On September 12, 2012, Apple bid farewell to its clunky 15-pin connector and ushered in a new era with a sleek, smooth, and reversible 8-pin connector known as the Lightning plug. This innovation served the Apple ecosystem remarkably well, offering a versatile range of power and data transportation options. For Apple enthusiasts, it swiftly became the “One Connector to Rule them All,” omnipresent across all of Apple’s portable devices. Beyond charging iPhones and iPads, the Lightning connector infiltrated keyboards, AirPods, the Apple Pencil, and numerous other small peripherals. Its small footprint and widespread availability, with seemingly everyone owning an Apple charger or two, cemented its status as a friend to billions of devices.
However, as devices grew increasingly power-hungry, Apple realized that USB-C held the potential to offer superior performance. As early as 2018, the iPad Pro models made the switch to USB-C, and the iPad Air followed suit in 2020, with the 10th generation iPad joining the USB-C bandwagon in 2022. Apple’s remote for the Apple TV 4K also featured a USB-C socket, signaling the beginning of the end for the Lightning connector.
It appeared as though the world was collectively transitioning to USB-C, driven in part by the European Union’s efforts to combat electronic waste and the complications arising from a multitude of charger types. In 2022, the European Parliament approved a groundbreaking measure with an overwhelming 602-to-13 vote, mandating that all devices, spanning phones, tablets, cameras, headphones, headsets, video game consoles, portable speakers, earbuds, and laptops up to 100W of power delivery, must be equipped with a USB Type-C port.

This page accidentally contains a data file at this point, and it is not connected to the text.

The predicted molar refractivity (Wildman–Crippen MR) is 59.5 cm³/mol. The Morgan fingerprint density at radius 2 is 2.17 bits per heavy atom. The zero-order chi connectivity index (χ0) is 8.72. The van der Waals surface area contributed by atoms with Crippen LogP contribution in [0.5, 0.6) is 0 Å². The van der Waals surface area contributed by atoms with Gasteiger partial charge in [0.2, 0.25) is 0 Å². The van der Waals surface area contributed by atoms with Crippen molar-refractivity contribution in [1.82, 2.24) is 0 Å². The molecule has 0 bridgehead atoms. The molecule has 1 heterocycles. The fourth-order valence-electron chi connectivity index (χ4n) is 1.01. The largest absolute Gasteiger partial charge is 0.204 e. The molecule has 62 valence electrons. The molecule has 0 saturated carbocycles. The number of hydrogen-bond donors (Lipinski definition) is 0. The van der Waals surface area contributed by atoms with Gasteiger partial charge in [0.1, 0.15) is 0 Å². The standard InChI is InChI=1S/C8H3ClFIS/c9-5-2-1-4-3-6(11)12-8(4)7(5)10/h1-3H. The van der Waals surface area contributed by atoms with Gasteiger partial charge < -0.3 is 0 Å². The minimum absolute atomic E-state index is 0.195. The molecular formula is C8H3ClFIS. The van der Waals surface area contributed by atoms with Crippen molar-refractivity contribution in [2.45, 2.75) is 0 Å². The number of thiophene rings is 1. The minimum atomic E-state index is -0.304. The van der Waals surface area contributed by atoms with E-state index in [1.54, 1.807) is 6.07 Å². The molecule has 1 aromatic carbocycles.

Today, as part of its iPhone 15 launch, the Cupertino-based tech giant announced the end of the road for the Lightning connector, marking 11 years since its introduction.
From a personal perspective, it’s somewhat disappointing that Apple didn’t take the lead, pun intended, several iPhone generations ago. The obsolescence of the Lightning connector had been apparent for quite some time, and it seemed as if Apple had been hoping to delay the inevitable, all in pursuit of the elusive goal of full wireless connectivity. However, the reality is that, even with powerful magnets holding your wireless charger to the back of your device, the ability to securely plug in and forget about it remains invaluable when you’re on the go.
In our steady march towards wireless technology, where wireless charging has become effortless, and wireless headphones and accessories have become the norm, why does all of this matter? The truth is that, at this point, it probably doesn’t matter significantly. Nevertheless, it’s a comfort to know that you can borrow a charger from an Android-loving friend in a pinch and that the charger you need is more likely to be readily available wherever you go, even if you inadvertently leave yours behind.